Due to their regular concern on promoting the projects developed by their students, FAUP (Faculdade de Arquitectura da Universidade do Porto) was selected to verify the validity and the applicability of the platform as a specific use-case from the academia of Porto. Possibilities and strategies were pointed out, to demonstrate an effective and accurate usage of Cenário. However, keeping in mind the hypothetical implementation the platform across the city’s Higher Education institutions, it was necessary to account for a whole spectrum of creative output and work habits.
Architecture and UI
In designing and establishing the specifications for the platform a triad of core elements was identified, around which the content structure was designed — projects, creators and groups —, allowing for the definition of how these elements will be presented in Cenário. Each element always has its own web page, reference by its own permanent link. The simplicity of navigation was considered a design priority; therefore each elemental page is linked to its related items. One click takes a user from one project to its author or to the class in which said project was created. Moreover, each project is treated as a sum of several parts: multiple kinds of artifacts — text, images, hyperlinks, video, audio and zipped files – can be attached to a project, allowing users to catalog projects of varying characteristics and needs. Content from Web services such as YouTube may be embedded, providing project authors flexibility in compiling portfolios from content they previously disseminated on the internet. In addition, besides linking to groups and creators (which may be multiple), users can provide further contextual information about each project. Projects may be freely tagged by its authors, as well as described by standardized taxonomies. A read-only API was included in the prototype, allowing developers to build on the Cenário platform by retrieving XML data in which elements are described according to the Dublin Core metadata standard already used in most digital libraries and institutional repositories.
Simplicity was the main concern for the user interface design of the prototype. Although the UI reflects usage patterns and common elements found throughout the popular Web services Cenário users are expected to be already familiar with, the user experience is focused on the content and the relationships between works, authors and groups, rather than the Web interface itself. The content structure is constant through the entire platform: a main content column with a ‘contextual’ sidebar. Projects, being complex elements made of a number of multimedia artifacts, are presented via a tabbed interface, which was discovered to be a better UI solution than the disorganized, Tumblr-like presentation implemented in the earlier versions of the prototype. Each type of artifact has its own tab, and each group of artifacts is presented in an optimized fashion – e.g. a gallery interface for images. The sidebar will contain links to the elements directly related to the project, author or group, as well as the other content descriptors such as taxonomies and tags. Relevant management functions can also be found in the sidebar when a user is logged in, thus eliminating the need for a separate ‘administration area’ in the Cenário prototype.
Work practices and information storage and sharing habits of different institutions were considered in the development of content submission and management interfaces. A simple and direct workflow was achieved, one that can eventually be applied in every academic environment. Groups can be created within groups, forming management hierarchies. These may supervise the works submitted into the groups by students. The platform has little features that enforce any kind of content submission guidelines, but in order for the platform to federate individual institutions that may desire supervision abilities, group administrators are given editing privileges over the submitted content.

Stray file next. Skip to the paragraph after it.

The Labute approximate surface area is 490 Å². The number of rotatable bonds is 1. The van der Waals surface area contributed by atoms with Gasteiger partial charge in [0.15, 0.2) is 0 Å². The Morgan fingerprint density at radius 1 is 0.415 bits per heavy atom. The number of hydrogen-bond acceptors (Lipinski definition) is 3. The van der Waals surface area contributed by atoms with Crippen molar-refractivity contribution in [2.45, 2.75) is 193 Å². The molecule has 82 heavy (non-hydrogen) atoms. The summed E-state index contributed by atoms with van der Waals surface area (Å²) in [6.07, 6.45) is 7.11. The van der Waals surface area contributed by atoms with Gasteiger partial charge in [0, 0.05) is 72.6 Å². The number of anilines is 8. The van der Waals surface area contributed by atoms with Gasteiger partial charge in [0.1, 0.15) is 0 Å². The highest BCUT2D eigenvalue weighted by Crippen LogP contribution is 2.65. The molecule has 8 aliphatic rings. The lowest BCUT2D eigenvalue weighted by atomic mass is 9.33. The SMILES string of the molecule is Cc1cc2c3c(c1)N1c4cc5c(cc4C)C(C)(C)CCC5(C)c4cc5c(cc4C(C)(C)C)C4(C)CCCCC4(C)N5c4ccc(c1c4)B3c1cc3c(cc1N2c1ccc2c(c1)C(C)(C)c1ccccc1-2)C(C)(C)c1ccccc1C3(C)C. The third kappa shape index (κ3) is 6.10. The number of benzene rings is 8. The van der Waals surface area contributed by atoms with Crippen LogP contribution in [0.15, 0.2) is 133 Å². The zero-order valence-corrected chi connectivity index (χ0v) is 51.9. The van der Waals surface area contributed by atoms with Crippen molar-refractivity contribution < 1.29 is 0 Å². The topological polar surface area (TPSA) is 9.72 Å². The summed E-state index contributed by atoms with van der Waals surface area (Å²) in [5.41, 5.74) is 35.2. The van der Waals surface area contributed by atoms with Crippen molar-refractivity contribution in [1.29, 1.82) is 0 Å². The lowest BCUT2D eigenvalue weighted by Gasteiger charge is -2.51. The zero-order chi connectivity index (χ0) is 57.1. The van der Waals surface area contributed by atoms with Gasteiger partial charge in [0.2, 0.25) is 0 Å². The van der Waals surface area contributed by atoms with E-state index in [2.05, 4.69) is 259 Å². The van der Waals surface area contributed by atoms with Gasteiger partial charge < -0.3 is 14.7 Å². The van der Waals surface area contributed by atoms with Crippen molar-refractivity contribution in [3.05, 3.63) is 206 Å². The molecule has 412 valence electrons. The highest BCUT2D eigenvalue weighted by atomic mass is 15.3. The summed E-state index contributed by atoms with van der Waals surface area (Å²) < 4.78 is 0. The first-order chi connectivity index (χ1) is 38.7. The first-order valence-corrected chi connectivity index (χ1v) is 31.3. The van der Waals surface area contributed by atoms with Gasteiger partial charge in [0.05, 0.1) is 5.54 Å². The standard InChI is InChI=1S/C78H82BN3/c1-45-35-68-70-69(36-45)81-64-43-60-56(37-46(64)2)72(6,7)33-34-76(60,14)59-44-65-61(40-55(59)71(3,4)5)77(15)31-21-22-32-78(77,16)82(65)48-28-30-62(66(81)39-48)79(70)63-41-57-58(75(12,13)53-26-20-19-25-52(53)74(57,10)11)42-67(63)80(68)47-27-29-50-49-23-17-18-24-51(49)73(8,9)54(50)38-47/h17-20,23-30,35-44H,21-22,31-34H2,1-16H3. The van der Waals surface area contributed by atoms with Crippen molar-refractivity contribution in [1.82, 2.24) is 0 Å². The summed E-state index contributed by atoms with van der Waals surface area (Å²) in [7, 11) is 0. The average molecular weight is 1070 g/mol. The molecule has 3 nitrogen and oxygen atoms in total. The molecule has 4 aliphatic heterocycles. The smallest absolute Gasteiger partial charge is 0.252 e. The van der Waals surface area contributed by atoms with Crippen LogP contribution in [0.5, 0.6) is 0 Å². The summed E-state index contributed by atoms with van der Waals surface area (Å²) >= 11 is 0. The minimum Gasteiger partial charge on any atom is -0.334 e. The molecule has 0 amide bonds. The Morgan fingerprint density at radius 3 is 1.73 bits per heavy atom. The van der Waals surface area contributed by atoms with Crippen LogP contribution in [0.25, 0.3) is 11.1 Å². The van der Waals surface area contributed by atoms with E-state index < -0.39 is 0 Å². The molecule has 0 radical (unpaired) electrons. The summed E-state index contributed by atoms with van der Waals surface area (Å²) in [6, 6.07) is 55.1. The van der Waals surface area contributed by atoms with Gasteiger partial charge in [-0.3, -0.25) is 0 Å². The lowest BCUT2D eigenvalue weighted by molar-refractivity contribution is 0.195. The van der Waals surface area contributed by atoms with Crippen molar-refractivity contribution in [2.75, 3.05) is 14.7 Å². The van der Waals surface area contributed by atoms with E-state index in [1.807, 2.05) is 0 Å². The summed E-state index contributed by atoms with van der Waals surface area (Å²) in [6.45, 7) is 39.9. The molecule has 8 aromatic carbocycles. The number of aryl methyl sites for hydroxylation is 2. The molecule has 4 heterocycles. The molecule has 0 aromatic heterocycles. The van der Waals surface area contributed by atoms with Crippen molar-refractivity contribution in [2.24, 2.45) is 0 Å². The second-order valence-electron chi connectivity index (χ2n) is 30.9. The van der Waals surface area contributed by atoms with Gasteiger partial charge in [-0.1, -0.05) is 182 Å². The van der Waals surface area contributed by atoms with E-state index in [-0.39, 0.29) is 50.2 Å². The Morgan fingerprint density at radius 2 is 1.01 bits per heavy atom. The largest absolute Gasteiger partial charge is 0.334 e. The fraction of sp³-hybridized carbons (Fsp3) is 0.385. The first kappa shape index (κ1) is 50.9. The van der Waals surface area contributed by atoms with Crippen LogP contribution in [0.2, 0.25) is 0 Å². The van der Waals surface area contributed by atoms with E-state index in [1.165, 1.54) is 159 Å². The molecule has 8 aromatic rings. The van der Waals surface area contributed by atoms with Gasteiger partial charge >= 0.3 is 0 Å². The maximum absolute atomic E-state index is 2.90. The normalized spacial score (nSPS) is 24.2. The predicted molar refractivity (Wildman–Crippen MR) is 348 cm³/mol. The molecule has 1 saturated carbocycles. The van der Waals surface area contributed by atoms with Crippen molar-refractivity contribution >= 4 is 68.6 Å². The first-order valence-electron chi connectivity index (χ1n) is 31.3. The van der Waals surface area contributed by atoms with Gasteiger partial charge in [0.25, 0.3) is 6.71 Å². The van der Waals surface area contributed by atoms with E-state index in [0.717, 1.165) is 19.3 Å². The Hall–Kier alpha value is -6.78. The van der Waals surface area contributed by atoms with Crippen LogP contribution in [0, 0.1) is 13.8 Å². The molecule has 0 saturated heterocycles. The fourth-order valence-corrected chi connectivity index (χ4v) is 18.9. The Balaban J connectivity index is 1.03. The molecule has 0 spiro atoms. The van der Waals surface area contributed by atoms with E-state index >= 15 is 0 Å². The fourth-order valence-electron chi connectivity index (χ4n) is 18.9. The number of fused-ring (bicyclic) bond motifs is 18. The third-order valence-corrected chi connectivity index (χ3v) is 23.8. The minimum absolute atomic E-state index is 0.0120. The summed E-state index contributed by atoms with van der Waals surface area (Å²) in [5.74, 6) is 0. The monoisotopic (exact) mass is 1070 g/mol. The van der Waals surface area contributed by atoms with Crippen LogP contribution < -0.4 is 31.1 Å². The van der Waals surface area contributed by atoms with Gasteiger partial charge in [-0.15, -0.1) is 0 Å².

Web Service Development
In order to build a prototype suitable for ‘beta-testing’ and further optimization, a survey of open-source content management platforms found most were inadequate to the specificities of the Cenário requirements . The Mille Plateaux CMS was therefore developed from scratch, using common Web technologies such as the Apache Webserver, the PHP scripting language and the MySQL relational database system. The Cenário information architecture was abstracted, so that the Mille Plateaux system may be implemented as backend of hypothetically similar Web services focused on the project-user-group triad. The eventual open-sourcing of its content management system may provide Cenário with the benefit of a much larger communities of users and developers.
Funding and initial institutional support are at the present critical issues as to the online availability of the platform. Web applications may be never truly ‘complete’, but larger scale tests may only happen when Cenário becomes accessible over the Internet. User feedback and participation in the continuing evolution and design processes is as powerful inasmuch as the user is engaged with the platform . Only an evaluation of the salience of the ‘live’ Cenário to its users will point future developments and outcomes of the project.
We found that Cenário will reach critical mass only if all agents of academic life are involved after the project goes online. Expecting to benefit from the same drive that compels students to share their creative output on other Web services, authors are able to submit their projects themselves, while professors and other institutional agents may encourage the students to do so, having the ability to supervise the content if desired.
It is expected that Cenário will strengthen the bonds formed during a student’s higher education, at the same time it provides the opportunity for new collaborations to arise. In providing access to a large body of work produced in academic contexts, Cenário is also expected to be an enjoyable as well as a valuable tool for arts and design researchers, ‘cool hunters’, and employers alike.